By Julie Shapiro
The District 2 Community Education Council will find a way to zone Lower Manhattan’s schools and avoid a lottery, C.E.C. president T. Elzora Cleveland promised last week.
Cleveland spoke to Downtown Express after the C.E.C. failed to endorse a zoning option at a meeting last Wednesday night. The C.E.C. will try again at a meeting Jan. 27.
“The C.E.C. will definitely have a decision on Jan. 27,” Cleveland said Thursday.
Last Wednesday, the C.E.C. voted 5-4 in favor of Option 2, but neither Option 2 nor Option 3R received the six votes necessary to enact them. Option 2 is supported most strongly by parents in southwest Tribeca who live within a block or two of P.S. 234 and want their children to attend there, while it is opposed by northeast Tribeca parents who also want P.S. 234; Gateway Plaza parents who want P.S./I.S. 276; and eastern Financial District parents who are hoping for the Spruce Street School. Southeast Tribeca would go to Spruce under Option 2 and P.S. 89 under 3R, and it is not clear if there is a consensus on an option in that part of the neighborhood.
One member of the C.E.C., Diana Florence, was missing Wednesday night. Her vote on Jan. 27 could either put Option 2 over the top or tie the vote at 5-5. Florence declined to comment on her position.
Cleveland, who supported Option 2, said she knew Florence’s position but did not want to disclose it. When pressed, Cleveland said, “I am confident that one of the resolutions will pass.”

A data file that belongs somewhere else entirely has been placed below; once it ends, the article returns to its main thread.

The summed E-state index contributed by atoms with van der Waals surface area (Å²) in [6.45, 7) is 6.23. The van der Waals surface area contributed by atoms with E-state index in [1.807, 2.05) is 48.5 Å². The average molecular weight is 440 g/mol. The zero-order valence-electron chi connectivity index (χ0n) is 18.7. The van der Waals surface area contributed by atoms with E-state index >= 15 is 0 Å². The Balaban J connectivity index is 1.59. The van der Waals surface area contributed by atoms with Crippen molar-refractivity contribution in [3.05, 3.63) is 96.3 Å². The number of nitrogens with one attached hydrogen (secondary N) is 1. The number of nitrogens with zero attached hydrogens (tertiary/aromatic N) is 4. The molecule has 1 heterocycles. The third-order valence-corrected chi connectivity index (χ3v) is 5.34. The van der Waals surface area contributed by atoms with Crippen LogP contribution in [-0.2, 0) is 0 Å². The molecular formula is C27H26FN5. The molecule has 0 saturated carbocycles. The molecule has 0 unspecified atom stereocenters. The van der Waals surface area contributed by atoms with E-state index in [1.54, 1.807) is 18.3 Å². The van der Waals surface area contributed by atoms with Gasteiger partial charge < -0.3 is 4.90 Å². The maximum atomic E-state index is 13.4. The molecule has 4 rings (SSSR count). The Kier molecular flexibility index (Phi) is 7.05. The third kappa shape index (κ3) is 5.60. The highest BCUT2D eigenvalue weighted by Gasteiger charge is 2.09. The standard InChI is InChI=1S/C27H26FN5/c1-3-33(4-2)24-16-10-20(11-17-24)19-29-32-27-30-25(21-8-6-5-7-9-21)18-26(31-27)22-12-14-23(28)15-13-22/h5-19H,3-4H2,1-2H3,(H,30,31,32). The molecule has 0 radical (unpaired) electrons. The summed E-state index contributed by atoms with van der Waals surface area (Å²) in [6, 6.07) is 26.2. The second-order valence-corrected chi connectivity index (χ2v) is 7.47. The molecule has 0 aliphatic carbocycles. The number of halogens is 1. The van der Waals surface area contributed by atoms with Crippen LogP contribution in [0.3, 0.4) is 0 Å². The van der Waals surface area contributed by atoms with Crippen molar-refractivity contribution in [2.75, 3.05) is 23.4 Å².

Cleveland then said she would not change her position and implied that she thought Option 2 would prevail, saying, “If need be, some members can be swung.”
Including Florence, the C.E.C. has 10 members, which is one short of the standard 11. The C.E.C. plans to induct a new member on Jan. 27 to round out its ranks, but Cleveland said it would be unfair to expect the new member to vote on the rezoning, which is complicated and controversial. She said the new member, who will be a parent of an English language learner, would not be admitted to the C.E.C. until after the zoning vote.
If the C.E.C. does not come to a decision by Feb. 1, the first day of kindergarten registration, then Downtown’s four schools will not be rezoned for the fall. That means parents will be in the same situation they were in last year: They’ll be able to apply to the schools they want, but they will not be guaranteed a seat. Schools that receive too many applications will hold a lottery and will distribute seats randomly, without regard for geography (though all siblings will be grandfathered in).
Danny Kanner, D.O.E. spokesperson, said the city doesn’t want to do another lottery any more than the C.E.C.
“We’re hopeful that the C.E.C. will approve one of the proposals,” Kanner said.
Community Board 1’s Youth and Education Committee will hold a meeting Tues., Jan. 19 to discuss the rezoning and possibly take a position. The full board could consider a resolution Jan. 26, the day before the council meets. The board’s view will be advisory, but it could be influential with some members of the C.E.C.
C.B. 1’s meetings will be held Jan. 19 at 5:30 p.m. at Pace University, 1 Pace Plaza, and on Jan. 26 at 120 Warren St. at 6 p.m. The Community Education Council plans to vote on one of the options on Jan. 27, at 6:30 p.m. at 333 Seventh Ave., seventh floor (near 28th St.).